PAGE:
I think many of us with social anxiety are very intuitive and are deep thinkers. Thinking about your thinking is called metacognition, and I think many of us do this more than the general public. Social anxiety is in our mind and we have a hard time getting "out" of our head. We create irrational beliefs in our head and struggle to let them go and think rationally (perception vs. reality). Please know you are not alone in your struggles. Many of us here feel the same as you.
From my experience, the more I think about my anxiety, worry about it and rehash past experiences, the worse it gets. I am working to distract myself when I begin to think about it. It is difficult to do because it is so ingrained in my head, but it is something that needs to be done. As Dr. Richard's therapy reminds us: The definition of insanity is doing the same thing over and over again and expecting a different result. If what you are currently doing is not working, try something else. Thinking about our anxiety and fighting to change it just strengthens those groves in our brain, while ignoring it will fill in the grooves until one day they will be gone.
When I was your age my social anxiety centered around talking. I worried that I would mess up talking to someone (slur, stutter, etc.). I thought about it and worried so much it made me avoid talking to people and I actually would make mistakes because I was worrying so much. Later in life I became a teacher and landed a great job where I felt very confident and was very busy. The combination of the two made me gradually forget about the talking issue. As my brain's neurons stopped firing with talking = anxiety, it gradually went away. I no longer have this issue at all.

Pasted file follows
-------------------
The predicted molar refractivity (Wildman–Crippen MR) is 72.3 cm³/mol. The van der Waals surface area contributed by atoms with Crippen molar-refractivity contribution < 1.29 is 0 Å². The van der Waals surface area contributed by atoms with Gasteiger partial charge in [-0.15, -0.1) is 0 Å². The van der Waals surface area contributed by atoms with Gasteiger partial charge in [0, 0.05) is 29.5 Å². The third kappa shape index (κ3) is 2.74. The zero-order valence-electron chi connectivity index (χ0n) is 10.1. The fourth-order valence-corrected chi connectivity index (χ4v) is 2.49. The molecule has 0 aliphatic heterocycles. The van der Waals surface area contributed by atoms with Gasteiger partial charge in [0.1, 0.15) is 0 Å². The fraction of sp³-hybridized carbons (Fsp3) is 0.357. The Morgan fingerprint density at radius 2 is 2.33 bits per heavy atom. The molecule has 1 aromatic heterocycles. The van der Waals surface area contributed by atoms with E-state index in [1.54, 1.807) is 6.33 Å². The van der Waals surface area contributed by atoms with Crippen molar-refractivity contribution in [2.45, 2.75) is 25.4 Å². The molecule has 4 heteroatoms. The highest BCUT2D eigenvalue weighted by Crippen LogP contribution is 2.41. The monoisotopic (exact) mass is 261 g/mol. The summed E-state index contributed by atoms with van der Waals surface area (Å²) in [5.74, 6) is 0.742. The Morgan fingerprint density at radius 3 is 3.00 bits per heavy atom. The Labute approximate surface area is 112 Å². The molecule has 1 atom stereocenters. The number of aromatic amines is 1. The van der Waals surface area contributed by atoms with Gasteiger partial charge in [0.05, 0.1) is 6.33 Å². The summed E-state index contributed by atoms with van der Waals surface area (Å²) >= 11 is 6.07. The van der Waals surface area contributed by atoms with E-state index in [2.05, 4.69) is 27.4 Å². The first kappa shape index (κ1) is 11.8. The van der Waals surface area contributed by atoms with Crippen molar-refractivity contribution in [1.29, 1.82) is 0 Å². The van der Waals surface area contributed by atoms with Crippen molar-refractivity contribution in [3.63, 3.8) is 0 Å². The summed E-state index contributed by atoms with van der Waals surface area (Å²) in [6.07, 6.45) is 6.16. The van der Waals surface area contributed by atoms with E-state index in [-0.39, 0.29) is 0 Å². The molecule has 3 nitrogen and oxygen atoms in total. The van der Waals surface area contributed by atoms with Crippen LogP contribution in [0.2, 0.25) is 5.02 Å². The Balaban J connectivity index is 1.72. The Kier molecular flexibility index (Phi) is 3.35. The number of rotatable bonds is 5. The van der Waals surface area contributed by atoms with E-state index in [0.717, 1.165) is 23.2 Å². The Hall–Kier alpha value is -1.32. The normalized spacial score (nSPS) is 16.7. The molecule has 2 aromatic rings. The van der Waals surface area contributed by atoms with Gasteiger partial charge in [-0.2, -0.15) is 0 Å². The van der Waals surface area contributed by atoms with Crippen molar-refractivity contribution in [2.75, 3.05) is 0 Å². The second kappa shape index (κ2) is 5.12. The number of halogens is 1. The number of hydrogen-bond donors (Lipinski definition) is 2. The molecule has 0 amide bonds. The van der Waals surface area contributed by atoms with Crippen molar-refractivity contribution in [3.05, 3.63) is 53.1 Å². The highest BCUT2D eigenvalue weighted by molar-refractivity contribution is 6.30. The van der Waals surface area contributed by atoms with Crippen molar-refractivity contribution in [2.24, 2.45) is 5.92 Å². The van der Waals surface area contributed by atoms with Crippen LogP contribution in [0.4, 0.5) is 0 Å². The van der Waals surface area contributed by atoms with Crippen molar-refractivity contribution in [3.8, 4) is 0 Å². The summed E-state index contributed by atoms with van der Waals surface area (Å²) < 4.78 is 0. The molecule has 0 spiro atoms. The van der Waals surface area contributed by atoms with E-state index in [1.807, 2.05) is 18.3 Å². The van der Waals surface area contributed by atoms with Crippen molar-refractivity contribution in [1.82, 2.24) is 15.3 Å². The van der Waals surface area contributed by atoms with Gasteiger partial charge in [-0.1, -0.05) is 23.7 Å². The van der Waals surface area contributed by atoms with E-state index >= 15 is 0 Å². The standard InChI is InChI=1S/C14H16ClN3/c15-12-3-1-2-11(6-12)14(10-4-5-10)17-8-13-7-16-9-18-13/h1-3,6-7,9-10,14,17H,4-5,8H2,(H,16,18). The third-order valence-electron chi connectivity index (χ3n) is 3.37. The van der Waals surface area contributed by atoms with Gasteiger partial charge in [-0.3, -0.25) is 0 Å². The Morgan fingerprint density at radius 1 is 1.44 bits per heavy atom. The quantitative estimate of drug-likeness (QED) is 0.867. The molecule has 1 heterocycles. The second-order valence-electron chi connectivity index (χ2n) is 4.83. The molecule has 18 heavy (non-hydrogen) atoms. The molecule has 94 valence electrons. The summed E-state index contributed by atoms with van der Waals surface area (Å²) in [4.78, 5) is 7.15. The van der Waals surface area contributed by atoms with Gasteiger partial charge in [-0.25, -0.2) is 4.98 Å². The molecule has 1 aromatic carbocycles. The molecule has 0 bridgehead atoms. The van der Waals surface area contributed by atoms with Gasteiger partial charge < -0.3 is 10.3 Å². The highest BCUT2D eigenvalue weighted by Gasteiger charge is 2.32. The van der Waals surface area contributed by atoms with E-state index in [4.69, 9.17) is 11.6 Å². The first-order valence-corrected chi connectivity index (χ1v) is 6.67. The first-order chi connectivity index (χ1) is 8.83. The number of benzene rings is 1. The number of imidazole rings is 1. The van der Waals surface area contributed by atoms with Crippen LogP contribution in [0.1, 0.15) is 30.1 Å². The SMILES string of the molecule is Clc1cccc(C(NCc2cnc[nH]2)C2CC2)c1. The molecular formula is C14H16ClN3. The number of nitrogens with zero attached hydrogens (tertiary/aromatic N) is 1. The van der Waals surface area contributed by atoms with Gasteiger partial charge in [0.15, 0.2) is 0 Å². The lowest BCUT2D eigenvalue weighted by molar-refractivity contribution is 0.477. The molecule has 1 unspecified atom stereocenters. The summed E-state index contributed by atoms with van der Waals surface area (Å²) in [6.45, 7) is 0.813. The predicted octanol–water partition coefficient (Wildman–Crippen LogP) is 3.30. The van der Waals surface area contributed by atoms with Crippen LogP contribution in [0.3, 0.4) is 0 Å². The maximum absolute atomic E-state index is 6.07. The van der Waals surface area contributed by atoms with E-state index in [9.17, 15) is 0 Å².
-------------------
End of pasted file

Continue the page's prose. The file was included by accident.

I highly recommend purchasing Dr. Richards workbook and, if possible, his audio series. I wish I would have had this information when I was your age. I saw several therapists who had no idea what was going on and were of no help. Dr. Richards truly understands how we are feeling and the steps we need to take to reclaim our lives. Right now I am thinking of a few of his strategies you could apply to your healing process: Catch, label, and tell your brain the truth, and The "Look Around Technique". I have no gain in recommending this series. I just truly want to help anyone who is going through this nightmare.
The teenage years are difficult for a lot of people; everyone is carrying a heavy burden. Even people who seem to be happy are probably worrying about not fitting in. Seeming to not fit in in high school can be very difficult. People respond well to others who are kind. My suggestion would be to be nice and try to smile, look into Dr. Richards therapy (book: Overcoming Social Anxiety Step by Step and the audio series too, if possible), find an activity you enjoy doing and if you are good at it, even better! Try to exercise, listen to music that makes you feel good, eat healthy, get adequate sleep, relaxation breathing/muscle relaxation/mindfulness, and be kind to yourself.
The fact that you have located this site and have reached out shows you want to overcome your social anxiety and are making an effort to do so. I also recommend staying active on this site. It has helped me to read and talk to others who are dealing with similar issues. This community is here for you and cares about your journey towards overcoming social anxiety. Take care